The Architecture and Construction News Roundup
The latest news and data from the architecture and construction industry
Architecture and Construction News in Numbers
The percentage of builders that have reported an increase in the cost of building materials in Q2 of 2018, according to a survey by the Federation of Master Builders. The organisation has warned that this, combined with growing skills shortages, is creating a challenging environment for construction.
The height of the now topped-out Lakhta Center, an 87-storey tower currently under construction in St. Petersburg, Russia. The first supertall building in the city, it is now the tallest skyscraper in Europe.
The number of homes to be built by budget supermarket Lidl in London, the UK. The German retailer is increasingly supporting mixed-use development schemes in order to gain planning permission to build more stores in the UK.
The percentage of British adults who will be more likely to support a new housing development if transport link improvements are included in the scheme, according to a report by the RIBA. The report, Joining the Dots: a new approach to tackling the UK’s infrastructure challenges, found that UK infrastructure issues are systemic.
1 in 7
The number of female architects practicing in the UK that have experienced some form of sexual harassment, according to the 2018 Women in Architecture Survey by AJ magazine.
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The Key Architecture News This Month
Glasgow School of Art to rebuild Mackintosh building
Glasgow School of Art’s director Tom Inns has vowed to rebuild the Mackintosh building that was gutted in its second fire in four years. The building had been mid-way through an extensive restoration project following the 2014 fire when the blaze broke out in June. There had been concerns that the damage is now too severe for an effective restoration.
Source: The Guardian
David Adjaye’s Wakefield Market Hall to be Demolished
The Wakefield Market Hall buildings in Wakefield, the UK, are to be demolished just a decade after they were constructed. The market, which was the first public building by David Adjaye, is to be replaced by a cinema following the sale of the site to a private developer. The canopy that forms part of the scheme will, however, be retained.
Constance Adams: 1964 – 2018
Constance Adams, an architect who was employed by NASA to develop structures for the International Space Station (ISS), has died at the age of 53. She is best known for developing TransHab, a three-level inflatable module designed to provide extra living space for astronauts onboard the ISS. She also was involved in the world’s first commercial spaceport terminal.
Source: NEW YORK TIMES
RIBA Stirling Prize 2018 shortlist unveiled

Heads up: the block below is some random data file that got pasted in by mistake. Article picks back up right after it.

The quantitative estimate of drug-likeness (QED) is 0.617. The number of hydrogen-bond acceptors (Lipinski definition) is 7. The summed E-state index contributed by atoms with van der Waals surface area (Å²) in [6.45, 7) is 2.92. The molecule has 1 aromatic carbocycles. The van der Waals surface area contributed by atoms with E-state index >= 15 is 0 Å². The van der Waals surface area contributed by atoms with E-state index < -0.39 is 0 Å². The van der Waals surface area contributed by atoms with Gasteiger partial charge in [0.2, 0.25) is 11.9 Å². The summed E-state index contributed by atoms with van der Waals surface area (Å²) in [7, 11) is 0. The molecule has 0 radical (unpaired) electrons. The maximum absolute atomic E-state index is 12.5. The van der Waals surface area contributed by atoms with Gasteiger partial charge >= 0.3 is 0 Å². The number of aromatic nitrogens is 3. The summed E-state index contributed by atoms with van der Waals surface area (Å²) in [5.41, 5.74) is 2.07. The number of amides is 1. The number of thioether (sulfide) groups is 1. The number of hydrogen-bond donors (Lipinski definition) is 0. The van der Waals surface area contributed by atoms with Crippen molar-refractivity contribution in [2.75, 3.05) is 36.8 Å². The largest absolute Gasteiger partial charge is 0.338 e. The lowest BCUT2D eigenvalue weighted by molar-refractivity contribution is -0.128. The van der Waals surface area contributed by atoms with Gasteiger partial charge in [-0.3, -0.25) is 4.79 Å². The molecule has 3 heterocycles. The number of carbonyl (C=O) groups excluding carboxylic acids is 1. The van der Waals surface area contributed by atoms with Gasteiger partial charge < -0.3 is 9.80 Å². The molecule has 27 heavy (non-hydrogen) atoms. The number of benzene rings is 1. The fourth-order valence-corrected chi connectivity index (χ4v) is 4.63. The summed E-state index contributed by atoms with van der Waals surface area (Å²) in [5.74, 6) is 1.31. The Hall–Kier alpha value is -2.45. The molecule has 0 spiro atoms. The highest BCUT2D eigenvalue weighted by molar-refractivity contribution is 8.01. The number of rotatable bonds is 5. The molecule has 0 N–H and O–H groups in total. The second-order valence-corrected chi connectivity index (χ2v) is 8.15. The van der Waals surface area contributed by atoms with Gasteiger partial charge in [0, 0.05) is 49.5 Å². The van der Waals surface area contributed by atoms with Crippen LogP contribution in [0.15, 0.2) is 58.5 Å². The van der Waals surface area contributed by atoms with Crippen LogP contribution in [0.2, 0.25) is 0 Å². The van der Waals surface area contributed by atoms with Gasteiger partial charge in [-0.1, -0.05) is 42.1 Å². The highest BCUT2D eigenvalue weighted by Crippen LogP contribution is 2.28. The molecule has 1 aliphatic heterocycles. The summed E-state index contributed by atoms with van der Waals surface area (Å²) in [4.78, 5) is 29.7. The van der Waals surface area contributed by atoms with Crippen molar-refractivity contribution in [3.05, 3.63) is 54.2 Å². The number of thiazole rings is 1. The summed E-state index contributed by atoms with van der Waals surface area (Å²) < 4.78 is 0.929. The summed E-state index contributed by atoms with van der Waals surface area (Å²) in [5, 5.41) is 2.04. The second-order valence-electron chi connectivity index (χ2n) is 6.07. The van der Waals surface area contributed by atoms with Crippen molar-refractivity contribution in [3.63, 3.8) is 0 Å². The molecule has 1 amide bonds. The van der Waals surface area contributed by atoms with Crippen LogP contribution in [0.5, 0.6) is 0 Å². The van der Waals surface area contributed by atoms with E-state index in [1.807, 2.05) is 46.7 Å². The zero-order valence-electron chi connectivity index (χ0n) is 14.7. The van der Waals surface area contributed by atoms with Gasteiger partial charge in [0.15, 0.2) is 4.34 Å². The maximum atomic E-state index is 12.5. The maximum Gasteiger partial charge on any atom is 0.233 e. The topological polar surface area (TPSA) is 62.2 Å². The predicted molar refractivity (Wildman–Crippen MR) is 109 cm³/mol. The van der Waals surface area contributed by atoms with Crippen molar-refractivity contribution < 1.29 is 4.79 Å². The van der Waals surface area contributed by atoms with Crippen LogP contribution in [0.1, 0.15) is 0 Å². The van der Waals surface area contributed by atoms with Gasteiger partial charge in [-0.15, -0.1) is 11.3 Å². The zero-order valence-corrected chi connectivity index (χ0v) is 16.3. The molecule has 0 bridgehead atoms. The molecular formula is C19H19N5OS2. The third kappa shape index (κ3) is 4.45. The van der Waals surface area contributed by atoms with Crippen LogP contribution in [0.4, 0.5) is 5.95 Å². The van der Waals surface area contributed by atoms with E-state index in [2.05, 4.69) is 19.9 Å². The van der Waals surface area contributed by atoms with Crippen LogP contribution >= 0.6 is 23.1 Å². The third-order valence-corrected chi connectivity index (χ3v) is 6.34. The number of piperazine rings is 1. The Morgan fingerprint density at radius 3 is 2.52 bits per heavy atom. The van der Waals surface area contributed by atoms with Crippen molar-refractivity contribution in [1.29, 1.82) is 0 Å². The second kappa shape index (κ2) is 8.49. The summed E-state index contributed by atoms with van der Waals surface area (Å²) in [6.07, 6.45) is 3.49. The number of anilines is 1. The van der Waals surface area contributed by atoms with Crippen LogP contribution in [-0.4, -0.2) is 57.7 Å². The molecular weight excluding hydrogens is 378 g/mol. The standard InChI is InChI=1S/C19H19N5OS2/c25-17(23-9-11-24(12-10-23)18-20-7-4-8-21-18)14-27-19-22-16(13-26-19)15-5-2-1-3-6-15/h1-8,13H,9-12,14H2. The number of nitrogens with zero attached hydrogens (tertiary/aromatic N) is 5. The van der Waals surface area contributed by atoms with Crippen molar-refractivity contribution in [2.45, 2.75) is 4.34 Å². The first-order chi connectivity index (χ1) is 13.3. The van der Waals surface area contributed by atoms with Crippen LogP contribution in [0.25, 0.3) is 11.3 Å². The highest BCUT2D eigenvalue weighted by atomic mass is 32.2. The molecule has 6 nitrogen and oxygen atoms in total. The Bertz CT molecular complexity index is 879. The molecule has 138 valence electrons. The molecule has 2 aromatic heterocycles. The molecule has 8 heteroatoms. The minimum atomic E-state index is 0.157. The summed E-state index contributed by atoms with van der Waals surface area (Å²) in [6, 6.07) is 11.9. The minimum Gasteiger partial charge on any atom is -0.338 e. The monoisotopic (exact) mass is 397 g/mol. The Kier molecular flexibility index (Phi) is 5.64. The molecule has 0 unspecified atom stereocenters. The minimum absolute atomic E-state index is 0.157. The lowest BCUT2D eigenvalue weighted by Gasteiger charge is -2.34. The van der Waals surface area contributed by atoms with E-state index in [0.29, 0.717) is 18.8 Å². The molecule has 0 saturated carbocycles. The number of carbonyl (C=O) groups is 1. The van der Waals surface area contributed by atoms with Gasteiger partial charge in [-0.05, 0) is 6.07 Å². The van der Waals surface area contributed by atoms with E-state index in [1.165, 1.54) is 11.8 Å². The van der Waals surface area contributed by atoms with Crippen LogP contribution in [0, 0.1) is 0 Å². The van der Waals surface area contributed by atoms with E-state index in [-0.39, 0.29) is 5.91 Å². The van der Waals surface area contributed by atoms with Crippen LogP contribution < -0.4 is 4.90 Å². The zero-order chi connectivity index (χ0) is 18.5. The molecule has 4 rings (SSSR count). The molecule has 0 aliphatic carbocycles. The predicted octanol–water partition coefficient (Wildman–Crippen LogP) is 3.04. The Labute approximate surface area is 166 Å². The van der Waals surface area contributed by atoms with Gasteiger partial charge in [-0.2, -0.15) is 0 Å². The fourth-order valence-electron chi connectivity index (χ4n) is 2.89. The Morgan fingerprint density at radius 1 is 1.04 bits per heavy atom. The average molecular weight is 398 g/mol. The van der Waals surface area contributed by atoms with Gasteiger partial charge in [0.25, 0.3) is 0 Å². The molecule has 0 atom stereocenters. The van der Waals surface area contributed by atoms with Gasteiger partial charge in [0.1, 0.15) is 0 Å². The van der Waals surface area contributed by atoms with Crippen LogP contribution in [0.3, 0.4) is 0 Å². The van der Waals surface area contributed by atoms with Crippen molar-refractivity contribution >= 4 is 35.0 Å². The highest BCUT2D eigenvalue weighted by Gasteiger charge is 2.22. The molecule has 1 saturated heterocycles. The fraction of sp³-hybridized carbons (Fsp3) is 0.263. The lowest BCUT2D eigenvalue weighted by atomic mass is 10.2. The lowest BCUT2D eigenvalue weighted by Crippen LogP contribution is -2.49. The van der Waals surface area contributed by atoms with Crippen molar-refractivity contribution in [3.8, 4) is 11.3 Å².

The RIBA has announced the shortlist for the Stirling Prize, the British institute’s award for the best building of the year. Favourite to win the prestigious award is MUMA’s Storey’s Field Centre and Nursery in Cambridge, with Foster + Partners Bloomberg in London the second most likely, according to bookmakers William Hill. Unusually, three of the six buildings are university-backed projects.
Source: ARCHITECTS' JOURNAL
Mergers and Moves:
Industry happenings from around the globe
J. Meejin Yoon named dean of Cornell’s School for Art, Architecture and Planning
J. Meejin Yoon has been named the next dean of Cornell University’s School for Art, Architecture and Planning, one of the leading architecture schools in the US. The appointment makes Yoon the first female dean in the school’s history. Yoon founded the firm Höweler + Yoon with Eric Höweler in 2005, with work including the UVA Memorial for Enslaved Laborers in Charlottesville, Virginia.
Kit Malthouse appointed UK Housing Minister in Brexit reshuffle
Kit Malthouse has been appointed as the new Housing Minister for the UK, the eighth to take the position in as many years. While Malthouse’s appointment has been welcomed by the RIBA, many have criticised the UK government of treating the position as a "revolving door". RIBA president Ben Derbyshire has expressed hope that Malthouse can have an impact on the UK’s growing housing crisis.
LDA Design to become employee-owned
LDA Design, a UK-based design consultancy spanning architecture, landscape architecture and masterplanning, has announced that it is to switch to employee ownership. The switch is part of an ambitious expansion of the consultancy, which will see LDA open startup studios in Bristol, Cambridge and Manchester. The consultancy joins a growing number of practices in the UK switching to an employee ownership model.
Source: Architects Journal
US’ NCARB releases new set of model ethical standards
The US’ National Council of Architectural Registration Boards (NCARB) has released a new set of model ethical standards. These will, if adopted by the US’ regional licensing board, create a new set of ethical standards for US architects. The ethical standards include issues around harassment, which has been a growing concern in architecture due to how male-dominated the field still is.
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